MTRI’s outreach programs include a range of activities that inform the public and
encourage collaboration with groups beyond traditional academia. We host educational
and collaborative workshops and deliver lectures in person or through webinars. We make the data that we produce
openly accessible through online data platforms, and design science-based decision support
tools. These are a few examples of how we reach out to and engage with the broader community.
MTRI has trained facilitators, and experience in leading technical focus groups, scientific workshops, and international remote sensing conferences. If you're interested in working with us to host a workshop, please contact Michelle Wienert (firstname.lastname@example.org or 734-913-6870).
When: Monday, November 4, 2019
MTRI is leading an interdisciplinary, NASA-funded project to better understand historical and present-day drivers of change in Great Lakes coastal wetlands. The project combines remote sensing, modeling, and field studies to investigate the effects of land use, agricultural nutrient runoff, climate change, large-watershed hydrology, and water levels on plant communities and ecosystem function in Great Lakes coastal wetlands. On November 4, 2019, MTRI and our collaborators invited land managers, planners, and researchers to discuss what research outcomes would be most useful to their efforts to improve the resiliency of Great Lakes coastal ecosystems.
MTRI and the USDA Forest Service hosted a facilitated workshop on Monitoring Forest Soil Moisture for a Changing World in Ann Arbor, Michigan, on May 15-17, 2018. The two-and-a- half day workshop facilitated discussion among research scientists in forestry networks with stakeholders and federal, state, and private natural resource managers on contemporary and emerging soil moisture research and management issues, data availability, and data priorities. The overarching goal was to develop a new strategic approach of research and monitoring on soil moisture issues for forest areas of the United States.
The Michigan Department of Transportation (MDOT) and the Michigan Tech Research Institute (MTRI) held a Bridge Scour Technology Transfer Workshop on October 5, 2017. The workshop was an overview and shared the results of the NCHRP Domestic Scan 15-02, “Bridge Scour Risk Management,” that invited national experts and peer agencies to attend to discuss current topics and trends in scour analysis, modeling, and monitoring.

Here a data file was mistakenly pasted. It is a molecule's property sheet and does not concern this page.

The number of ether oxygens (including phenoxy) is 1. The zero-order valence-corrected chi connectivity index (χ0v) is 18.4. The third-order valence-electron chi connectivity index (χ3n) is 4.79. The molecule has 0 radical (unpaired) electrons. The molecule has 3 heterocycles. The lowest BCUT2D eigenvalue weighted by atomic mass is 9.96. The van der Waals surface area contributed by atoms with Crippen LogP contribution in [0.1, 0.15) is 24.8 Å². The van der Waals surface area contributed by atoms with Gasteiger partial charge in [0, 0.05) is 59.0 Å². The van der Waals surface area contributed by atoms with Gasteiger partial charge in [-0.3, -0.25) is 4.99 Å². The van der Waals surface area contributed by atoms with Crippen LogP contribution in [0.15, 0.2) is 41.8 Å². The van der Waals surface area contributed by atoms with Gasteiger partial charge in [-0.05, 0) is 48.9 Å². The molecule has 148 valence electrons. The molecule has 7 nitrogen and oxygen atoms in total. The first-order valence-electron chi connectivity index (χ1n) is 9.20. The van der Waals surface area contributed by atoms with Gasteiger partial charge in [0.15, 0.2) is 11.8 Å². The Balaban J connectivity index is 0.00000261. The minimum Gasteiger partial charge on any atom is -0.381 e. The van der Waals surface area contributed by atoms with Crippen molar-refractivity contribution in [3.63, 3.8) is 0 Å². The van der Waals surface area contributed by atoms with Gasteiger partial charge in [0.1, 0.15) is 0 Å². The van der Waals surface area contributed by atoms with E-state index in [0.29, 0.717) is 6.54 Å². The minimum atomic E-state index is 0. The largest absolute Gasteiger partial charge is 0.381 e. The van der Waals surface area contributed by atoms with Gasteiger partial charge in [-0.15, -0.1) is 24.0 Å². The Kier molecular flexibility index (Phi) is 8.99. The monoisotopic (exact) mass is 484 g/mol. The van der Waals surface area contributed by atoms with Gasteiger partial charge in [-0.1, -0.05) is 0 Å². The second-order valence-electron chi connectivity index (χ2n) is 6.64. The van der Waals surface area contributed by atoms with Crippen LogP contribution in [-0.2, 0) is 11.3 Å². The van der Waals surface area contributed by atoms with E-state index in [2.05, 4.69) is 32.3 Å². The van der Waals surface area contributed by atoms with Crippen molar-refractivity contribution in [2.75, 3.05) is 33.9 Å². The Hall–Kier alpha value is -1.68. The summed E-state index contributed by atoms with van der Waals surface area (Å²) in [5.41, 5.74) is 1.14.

The Great Lakes Workshop Series on Remote Sensing of Water Quality brought together international researchers on the remote sensing of inland waters and the end users who put remote sensing products to work monitoring and managing the Great Lakes. The 2014 series consisted of two two-day workshops that included plenary presentations, breakout groups and networking events. Participants learned about remote sensing resources and best practices from leaders in the field, connected with other attendees for potential collaborations, and contributed to the development of a working community of practice for Great Lakes remote sensing. Stakeholders gained in-depth insight into how to apply available remote sensing products to their organizations' current challenges and had the opportunity to provide direct input into future priorities for data product development. It is hoped that the series can be continued with annual update meetings in future years.
Web Portals and Websites Hosted by MTRI
MichiganView promotes the use of remote sensing technology in Michigan by supporting research, education, workforce development, and technology transfer. The consortium consists of academic, non-profit, and government organizations that are involved in remote sensing and are interested in the public sharing of educational resources, research activities, and dataset sharing.
The North American Wildland Fuels Database (NAWFD) was developed to enable best practices for modeling national- and regional-scale fire emissions by incorporating uncertainty into fuels estimates. NAWFD aggregates fuel loading information from 26,620 field sites compiled from 271 data sources. Each point is assigned to an EVT Group fuelbed. Probability distributions are generated for each fuel stratum within each fuelbed. This data access application includes data query and visualization tools and a data API.
Satellite-Derived Great Lakes Submerged Aquatic Vegetation (SAV) Classification Map Interactive Mapping Website
This interactive web map displays MTRI’s submerged aquatic vegetation (SAV) maps of Lakes Huron, Ontario, Michigan, and Erie based on remote sensing satellite data for 2010-2012. These maps represent the extent of SAV in the optically shallow areas of the Great Lakes. The maps, which have a 30-meter resolution, were generated using an MTRI-developed depth-invariant algorithm and utilized Landsat satellite data from 2008-2011 collected during the vegetative growing season.